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Thread: openSUSE 11.4 on Pentium 2 350 Mhz, 256 MB RAM...

  1. #1

    Default openSUSE 11.4 on Pentium 2 350 Mhz, 256 MB RAM...

    I'm posting this bit of info for people who are considering 11.4 on old machines...

    I installed openSUSE 11.4 on my old Pentium 2 350 Mhz, 256 MB RAM boxen. Everything installed fine and everything was recognized out of the box. Usability, however wasn't fine. The machine went into constant swap. This behavior, was unlike 11.2, the previous installed version.

    I re-installed 11.2 and things are good again.

    I guess I'm reporting that 11.4 appears to be more resource intensive than 11.2.

    The 11.4 install was a clean install, formatting /, /boot, /usr partitions. I installed the KDE desktop, along NonOSS packages.

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    Default Re: openSUSE 11.4 on Pentium 2 350 Mhz, 256 MB RAM...

    Quote Originally Posted by linuxvinh View Post
    The 11.4 install was a clean install, formatting /, /boot, /usr partitions. I installed the KDE desktop, along NonOSS packages.
    For a Pentium 2 350 Mhz, 256 MB RAM:

    • If that PC has a DVD reader, I recommend you try openSUSE-11.4 LXDE from DVD (NOT KDE).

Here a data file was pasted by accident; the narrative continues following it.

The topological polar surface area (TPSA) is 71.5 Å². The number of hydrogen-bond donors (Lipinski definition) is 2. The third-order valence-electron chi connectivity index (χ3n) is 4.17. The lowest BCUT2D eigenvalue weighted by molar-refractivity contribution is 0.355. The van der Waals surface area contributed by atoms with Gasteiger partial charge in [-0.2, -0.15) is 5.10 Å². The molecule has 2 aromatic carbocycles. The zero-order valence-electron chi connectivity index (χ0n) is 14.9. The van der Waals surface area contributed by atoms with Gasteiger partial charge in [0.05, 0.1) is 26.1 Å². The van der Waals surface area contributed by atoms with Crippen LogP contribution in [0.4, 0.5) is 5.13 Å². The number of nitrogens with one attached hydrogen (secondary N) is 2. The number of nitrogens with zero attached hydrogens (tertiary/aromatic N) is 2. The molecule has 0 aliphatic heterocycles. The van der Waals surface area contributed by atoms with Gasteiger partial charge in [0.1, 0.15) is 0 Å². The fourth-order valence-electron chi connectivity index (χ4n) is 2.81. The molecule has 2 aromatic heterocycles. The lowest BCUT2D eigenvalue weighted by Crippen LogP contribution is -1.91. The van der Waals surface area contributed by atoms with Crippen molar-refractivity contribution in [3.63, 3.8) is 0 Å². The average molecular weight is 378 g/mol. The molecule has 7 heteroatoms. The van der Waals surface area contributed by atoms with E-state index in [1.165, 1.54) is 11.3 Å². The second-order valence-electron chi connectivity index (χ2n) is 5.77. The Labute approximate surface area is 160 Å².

• If that PC has only a CD reader you will be able to install openSUSE-11.3 LXDE from liveCD : Index of /repositories/X11:/lxde/images/iso


    LXDE is a light weight desktop and has superior performance on older PCs (with a slower CPU and less RAM) than the heavier KDE or Gnome.

    If you have difficult with the installation (due to only have 256 MB RAM) then you can install from a text mode: Text mode install from liveCD

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    Default Re: openSUSE 11.4 on Pentium 2 350 Mhz, 256 MB RAM...

    On 2011-05-15 00:06, linuxvinh wrote:
    > Usability, however wasn't fine. The machine went into
    > constant swap.


    With that amount of memory, it is not surprising, specially with a modern
    desktop environment. Plus, you may be hit by the search engine running the
    indexing, or the preload problem that hits some people.

    --
    Cheers / Saludos,

    Carlos E. R.
    (from 11.2 x86_64 "Emerald" at Telcontar)

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    Default Re: openSUSE 11.4 on Pentium 2 350 Mhz, 256 MB RAM...

    That amount of RAM I wouldn't even try to put KDE on. LXDE maybe.

    Also in general older CPUs are less energy efficient per unit of computation than newer ones. Unless you can't upgrade because it's a laptop or you can't afford it, or you simply enjoy using old hardware, I'd just go for something more up to date.

  5. #5